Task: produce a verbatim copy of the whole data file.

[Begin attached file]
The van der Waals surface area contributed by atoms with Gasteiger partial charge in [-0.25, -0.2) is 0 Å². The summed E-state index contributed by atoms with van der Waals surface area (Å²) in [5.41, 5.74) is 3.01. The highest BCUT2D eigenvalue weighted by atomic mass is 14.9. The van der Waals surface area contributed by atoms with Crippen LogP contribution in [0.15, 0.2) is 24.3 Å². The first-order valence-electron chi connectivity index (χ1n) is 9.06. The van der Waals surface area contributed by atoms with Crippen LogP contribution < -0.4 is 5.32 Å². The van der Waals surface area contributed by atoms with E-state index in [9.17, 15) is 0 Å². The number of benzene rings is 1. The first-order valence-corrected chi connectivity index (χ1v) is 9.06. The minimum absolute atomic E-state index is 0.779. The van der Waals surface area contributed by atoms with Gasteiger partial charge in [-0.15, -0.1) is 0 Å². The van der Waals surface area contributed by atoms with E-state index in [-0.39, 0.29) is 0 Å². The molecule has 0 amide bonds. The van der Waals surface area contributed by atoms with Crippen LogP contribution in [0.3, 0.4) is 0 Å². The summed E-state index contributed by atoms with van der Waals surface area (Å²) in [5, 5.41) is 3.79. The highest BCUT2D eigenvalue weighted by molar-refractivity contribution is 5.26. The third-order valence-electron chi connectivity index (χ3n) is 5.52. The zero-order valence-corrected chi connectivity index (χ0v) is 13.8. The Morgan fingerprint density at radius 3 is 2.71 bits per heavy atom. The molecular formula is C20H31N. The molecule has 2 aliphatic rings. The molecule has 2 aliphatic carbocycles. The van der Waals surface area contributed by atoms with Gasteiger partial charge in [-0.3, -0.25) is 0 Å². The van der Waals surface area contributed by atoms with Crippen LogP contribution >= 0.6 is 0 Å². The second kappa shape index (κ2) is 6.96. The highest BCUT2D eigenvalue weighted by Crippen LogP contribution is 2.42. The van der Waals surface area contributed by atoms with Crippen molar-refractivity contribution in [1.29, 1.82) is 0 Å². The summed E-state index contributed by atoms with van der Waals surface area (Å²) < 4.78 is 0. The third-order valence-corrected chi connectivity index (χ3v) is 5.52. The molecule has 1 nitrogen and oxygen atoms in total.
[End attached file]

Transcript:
The van der Waals surface area contributed by atoms with Gasteiger partial charge in [-0.25, -0.2) is 0 Å². The summed E-state index contributed by atoms with van der Waals surface area (Å²) in [5.41, 5.74) is 3.01. The highest BCUT2D eigenvalue weighted by atomic mass is 14.9. The van der Waals surface area contributed by atoms with Crippen LogP contribution in [0.15, 0.2) is 24.3 Å². The first-order valence-electron chi connectivity index (χ1n) is 9.06. The van der Waals surface area contributed by atoms with Crippen LogP contribution < -0.4 is 5.32 Å². The van der Waals surface area contributed by atoms with E-state index in [9.17, 15) is 0 Å². The number of benzene rings is 1. The first-order valence-corrected chi connectivity index (χ1v) is 9.06. The minimum absolute atomic E-state index is 0.779. The van der Waals surface area contributed by atoms with Gasteiger partial charge in [-0.15, -0.1) is 0 Å². The van der Waals surface area contributed by atoms with E-state index in [-0.39, 0.29) is 0 Å². The molecule has 0 amide bonds. The van der Waals surface area contributed by atoms with Crippen LogP contribution in [0.3, 0.4) is 0 Å². The summed E-state index contributed by atoms with van der Waals surface area (Å²) in [5, 5.41) is 3.79. The highest BCUT2D eigenvalue weighted by molar-refractivity contribution is 5.26. The third-order valence-electron chi connectivity index (χ3n) is 5.52. The zero-order valence-corrected chi connectivity index (χ0v) is 13.8. The Morgan fingerprint density at radius 3 is 2.71 bits per heavy atom. The molecular formula is C20H31N. The molecule has 2 aliphatic rings. The molecule has 2 aliphatic carbocycles. The van der Waals surface area contributed by atoms with Gasteiger partial charge in [-0.3, -0.25) is 0 Å². The van der Waals surface area contributed by atoms with Crippen LogP contribution >= 0.6 is 0 Å². The second kappa shape index (κ2) is 6.96. The highest BCUT2D eigenvalue weighted by Crippen LogP contribution is 2.42. The van der Waals surface area contributed by atoms with Crippen molar-refractivity contribution in [1.29, 1.82) is 0 Å². The summed E-state index contributed by atoms with van der Waals surface area (Å²) < 4.78 is 0. The third-order valence-corrected chi connectivity index (χ3v) is 5.52. The molecule has 1 nitrogen and oxygen atoms in total.